Admittedly, the original game doesn’t provide you with actual branching narrative choices, but it does give you the erroneous belief that your participation in the story, especially towards its latter stages, places you on the side of moral right. It felt like your choice to save Ellie from the Fireflies’ scalpel, and it was you who was made to feel as though the decision you had made was the right one. The Last Of Us intermeshes the player’s identity with that of its protagonist, creating a feeling of active involvement that a TV show struggles to replicate. Again, I’m happy to be proved wrong by the time season two rolls around if it manages to do just that.
Let’s avoid falling into the trap, though, of thinking that a game-to-TV adaptation inevitably neuters or shrinks the scope of a great gaming narrative. The multiple embellishments and additions of the HBO incarnation prove just how effective television can be in fleshing out a story’s thinner areas.
The show’s opening explanatory flashback starring John Hannah, for instance, benefits from its deliberate pace and creeping terror rooted in a sense of oppressive realism, as does a similar sequence showing a Taiwanese professor first encountering the cordyceps strain. Neither of these interludes is present in the original, predominantly because having too many of them in the form of overlong cutscenes would interrupt the flow and rhythm of a session on the PlayStation, but they find a logical and fitting home on the small screen instead.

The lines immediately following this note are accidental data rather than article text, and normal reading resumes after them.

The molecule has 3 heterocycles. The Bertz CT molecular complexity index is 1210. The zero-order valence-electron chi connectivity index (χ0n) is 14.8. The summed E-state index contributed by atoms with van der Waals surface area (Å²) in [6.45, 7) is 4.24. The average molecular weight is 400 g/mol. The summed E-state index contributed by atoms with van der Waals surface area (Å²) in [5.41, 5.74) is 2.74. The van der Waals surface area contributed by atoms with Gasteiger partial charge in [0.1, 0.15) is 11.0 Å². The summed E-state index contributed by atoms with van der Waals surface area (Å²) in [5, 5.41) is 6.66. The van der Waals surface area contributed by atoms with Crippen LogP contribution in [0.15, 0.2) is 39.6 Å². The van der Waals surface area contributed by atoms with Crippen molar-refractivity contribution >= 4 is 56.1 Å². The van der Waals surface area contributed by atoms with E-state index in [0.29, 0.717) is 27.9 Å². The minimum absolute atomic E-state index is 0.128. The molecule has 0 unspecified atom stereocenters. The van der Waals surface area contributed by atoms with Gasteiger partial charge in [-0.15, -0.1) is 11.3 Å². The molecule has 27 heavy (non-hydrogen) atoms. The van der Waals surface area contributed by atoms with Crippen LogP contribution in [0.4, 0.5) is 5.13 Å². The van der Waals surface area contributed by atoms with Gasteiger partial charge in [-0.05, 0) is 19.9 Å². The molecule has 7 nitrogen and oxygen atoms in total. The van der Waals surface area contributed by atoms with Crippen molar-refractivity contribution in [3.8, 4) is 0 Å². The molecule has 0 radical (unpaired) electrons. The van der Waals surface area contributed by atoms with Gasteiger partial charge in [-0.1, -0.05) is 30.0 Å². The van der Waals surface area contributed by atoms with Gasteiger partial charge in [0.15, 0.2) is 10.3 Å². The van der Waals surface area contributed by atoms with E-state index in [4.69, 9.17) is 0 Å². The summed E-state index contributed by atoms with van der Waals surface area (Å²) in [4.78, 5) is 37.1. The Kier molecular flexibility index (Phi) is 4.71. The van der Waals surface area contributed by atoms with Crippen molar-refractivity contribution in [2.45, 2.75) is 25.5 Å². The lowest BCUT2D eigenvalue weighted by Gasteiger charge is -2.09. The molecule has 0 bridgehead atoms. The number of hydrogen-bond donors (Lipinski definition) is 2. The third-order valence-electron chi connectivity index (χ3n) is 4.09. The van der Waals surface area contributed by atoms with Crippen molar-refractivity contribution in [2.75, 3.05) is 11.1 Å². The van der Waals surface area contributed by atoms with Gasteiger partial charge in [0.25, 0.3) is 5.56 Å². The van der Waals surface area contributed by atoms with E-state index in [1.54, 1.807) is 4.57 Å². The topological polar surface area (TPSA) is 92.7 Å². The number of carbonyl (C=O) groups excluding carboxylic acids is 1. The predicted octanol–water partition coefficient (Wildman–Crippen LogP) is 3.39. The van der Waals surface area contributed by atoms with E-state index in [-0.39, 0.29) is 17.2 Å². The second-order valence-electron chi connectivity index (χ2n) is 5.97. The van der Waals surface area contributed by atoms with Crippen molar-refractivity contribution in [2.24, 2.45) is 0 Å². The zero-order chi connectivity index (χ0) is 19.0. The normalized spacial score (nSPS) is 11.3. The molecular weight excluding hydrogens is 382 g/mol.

The show can also take massive detours if it so chooses. Episode 3, titled Long, Long Time, refocuses the story on survivalist/prepper Bill (also present in the game as a tertiary character), and his evolving romantic relationship with fellow survivor Frank, a small, intimate work that would leave anyone with a controller in their hand frustrated at the lack of shooting action but in this context only leaves a substantial lump in the throat instead. The television version might have struggled to flesh out the world through organically exploring its geography, but it does a fine job of adding context and backstory to the souls affected by the cordyceps outbreak.
Perhaps the real truth hidden within this triumphant tale of a successful adaptation is that whatever medium you choose and in whichever format you wish to tell your story, it is characters that remain at the heart of determining whether or not something works or doesn’t. The Last Of Us as a game and The Last Of Us as a TV show are two ways of telling the same tale, but what binds them both, and what has led to such acclaim on both sides of that once-gaping divide, is a constant preoccupation with character – its development, its subtleties and its overwhelming importance to everything that it drives. That, after all, is why you should seek out a copy of TLOU to play: because you’ll be spending more time with Joel, Ellie and the characters in The Last Of Us.